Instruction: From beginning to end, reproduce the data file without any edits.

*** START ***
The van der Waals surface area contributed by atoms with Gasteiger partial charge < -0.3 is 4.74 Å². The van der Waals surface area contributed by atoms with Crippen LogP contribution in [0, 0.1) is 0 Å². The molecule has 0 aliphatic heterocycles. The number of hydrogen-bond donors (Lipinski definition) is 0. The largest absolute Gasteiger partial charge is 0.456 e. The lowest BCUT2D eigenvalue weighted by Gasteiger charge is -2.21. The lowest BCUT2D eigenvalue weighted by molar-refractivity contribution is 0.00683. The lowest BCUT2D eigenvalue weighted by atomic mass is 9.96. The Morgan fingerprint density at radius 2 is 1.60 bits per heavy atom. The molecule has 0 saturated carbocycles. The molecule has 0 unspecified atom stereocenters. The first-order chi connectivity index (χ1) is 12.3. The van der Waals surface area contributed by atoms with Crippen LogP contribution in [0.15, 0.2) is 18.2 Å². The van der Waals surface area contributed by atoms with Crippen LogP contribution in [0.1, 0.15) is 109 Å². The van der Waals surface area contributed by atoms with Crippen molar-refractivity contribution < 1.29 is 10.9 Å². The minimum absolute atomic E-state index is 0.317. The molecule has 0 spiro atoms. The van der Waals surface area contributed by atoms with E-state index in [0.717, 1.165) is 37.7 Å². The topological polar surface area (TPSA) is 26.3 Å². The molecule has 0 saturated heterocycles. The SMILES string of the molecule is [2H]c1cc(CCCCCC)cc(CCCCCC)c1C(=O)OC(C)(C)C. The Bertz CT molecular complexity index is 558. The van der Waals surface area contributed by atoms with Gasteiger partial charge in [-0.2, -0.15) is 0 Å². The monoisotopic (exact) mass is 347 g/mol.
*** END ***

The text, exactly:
The van der Waals surface area contributed by atoms with Gasteiger partial charge < -0.3 is 4.74 Å². The van der Waals surface area contributed by atoms with Crippen LogP contribution in [0, 0.1) is 0 Å². The molecule has 0 aliphatic heterocycles. The number of hydrogen-bond donors (Lipinski definition) is 0. The largest absolute Gasteiger partial charge is 0.456 e. The lowest BCUT2D eigenvalue weighted by Gasteiger charge is -2.21. The lowest BCUT2D eigenvalue weighted by molar-refractivity contribution is 0.00683. The lowest BCUT2D eigenvalue weighted by atomic mass is 9.96. The Morgan fingerprint density at radius 2 is 1.60 bits per heavy atom. The molecule has 0 saturated carbocycles. The molecule has 0 unspecified atom stereocenters. The first-order chi connectivity index (χ1) is 12.3. The van der Waals surface area contributed by atoms with Crippen LogP contribution in [0.15, 0.2) is 18.2 Å². The van der Waals surface area contributed by atoms with Crippen LogP contribution in [0.1, 0.15) is 109 Å². The van der Waals surface area contributed by atoms with Crippen molar-refractivity contribution < 1.29 is 10.9 Å². The minimum absolute atomic E-state index is 0.317. The molecule has 0 spiro atoms. The van der Waals surface area contributed by atoms with E-state index in [0.717, 1.165) is 37.7 Å². The topological polar surface area (TPSA) is 26.3 Å². The molecule has 0 saturated heterocycles. The SMILES string of the molecule is [2H]c1cc(CCCCCC)cc(CCCCCC)c1C(=O)OC(C)(C)C. The Bertz CT molecular complexity index is 558. The van der Waals surface area contributed by atoms with Gasteiger partial charge in [-0.2, -0.15) is 0 Å². The monoisotopic (exact) mass is 347 g/mol.